Harlem is looking more and more like an outpost for stranded, overly educated Midwestern fashion victims who ought to be background talent for HBO's Girls. Then again, so does the rest of New York City. I moved uptown to get away from all that. To (sort of) paraphrase Michael Jackson, I don't want to be where they are -- for a myriad of reasons which should be fairly obvious to anyone that's actually paying attention -- yet for some strange reason, they won't stop following me. As a slightly intoxicated hipster blurted to me in a Brooklyn bar recently after a breezy chat about everything and nothing, "You're so interesting!" Hearing him say that made me feel like I just got slimed. More on that some other time.
My favorite moment so far (and yes, I have many) is the one that won't stop happening. At this point, I suppose that makes it a revolving nightmare. It begins simply enough: I hear about some Harlem hotspot, I show up to check it out and when I walk through the door, the place is filled with white people who look at me as if to say, what the hell are you doing here? To be honest, yes -- that's what happens just about everywhere I go. Harlem was the one place where that whole staring-at you like-you're-the-one-that's-nuts-while-you-eat-your-roasted-beet-and-goat-cheese-salad thing didn't happen. Well. Not anymore.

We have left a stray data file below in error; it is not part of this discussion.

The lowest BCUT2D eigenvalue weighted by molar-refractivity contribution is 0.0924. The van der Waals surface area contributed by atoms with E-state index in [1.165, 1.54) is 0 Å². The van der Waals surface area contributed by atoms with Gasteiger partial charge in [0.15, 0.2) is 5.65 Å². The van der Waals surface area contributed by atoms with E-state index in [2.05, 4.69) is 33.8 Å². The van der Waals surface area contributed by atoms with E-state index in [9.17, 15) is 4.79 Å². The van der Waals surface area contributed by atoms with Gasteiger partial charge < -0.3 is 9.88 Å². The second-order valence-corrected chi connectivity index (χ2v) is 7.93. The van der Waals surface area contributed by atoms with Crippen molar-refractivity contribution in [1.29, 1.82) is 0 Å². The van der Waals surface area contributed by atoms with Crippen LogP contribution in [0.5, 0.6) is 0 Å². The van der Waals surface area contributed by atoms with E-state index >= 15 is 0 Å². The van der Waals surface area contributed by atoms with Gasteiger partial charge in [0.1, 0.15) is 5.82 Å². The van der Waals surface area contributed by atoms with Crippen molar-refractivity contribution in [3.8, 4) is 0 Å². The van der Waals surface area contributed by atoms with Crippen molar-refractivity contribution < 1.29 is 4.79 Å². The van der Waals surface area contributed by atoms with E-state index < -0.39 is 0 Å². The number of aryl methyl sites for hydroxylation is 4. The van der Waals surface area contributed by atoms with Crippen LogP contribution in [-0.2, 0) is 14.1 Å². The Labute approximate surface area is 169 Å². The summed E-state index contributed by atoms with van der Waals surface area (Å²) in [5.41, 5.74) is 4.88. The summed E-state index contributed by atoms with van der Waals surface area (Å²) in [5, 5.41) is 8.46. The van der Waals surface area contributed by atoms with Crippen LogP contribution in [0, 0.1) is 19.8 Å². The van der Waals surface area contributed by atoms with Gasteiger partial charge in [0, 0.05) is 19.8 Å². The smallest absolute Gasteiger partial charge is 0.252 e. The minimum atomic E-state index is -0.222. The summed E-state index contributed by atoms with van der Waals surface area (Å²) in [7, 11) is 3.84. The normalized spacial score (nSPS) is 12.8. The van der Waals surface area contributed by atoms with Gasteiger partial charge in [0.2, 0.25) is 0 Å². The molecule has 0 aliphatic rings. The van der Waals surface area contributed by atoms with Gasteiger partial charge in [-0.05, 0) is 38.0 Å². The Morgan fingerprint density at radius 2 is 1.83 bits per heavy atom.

That's right. You heard me. Harlem, an iconic black neighborhood, is no longer a place where a black person can get away from white privilege and entitlement. And that's just one reason of many as to why this place is going straight to hell.
Here's a short segment from therealnews.com about the systematic ethnic cleansing of Harlem by Columbia University's massive expansion and gentrification, and how the city failed the neighborhood.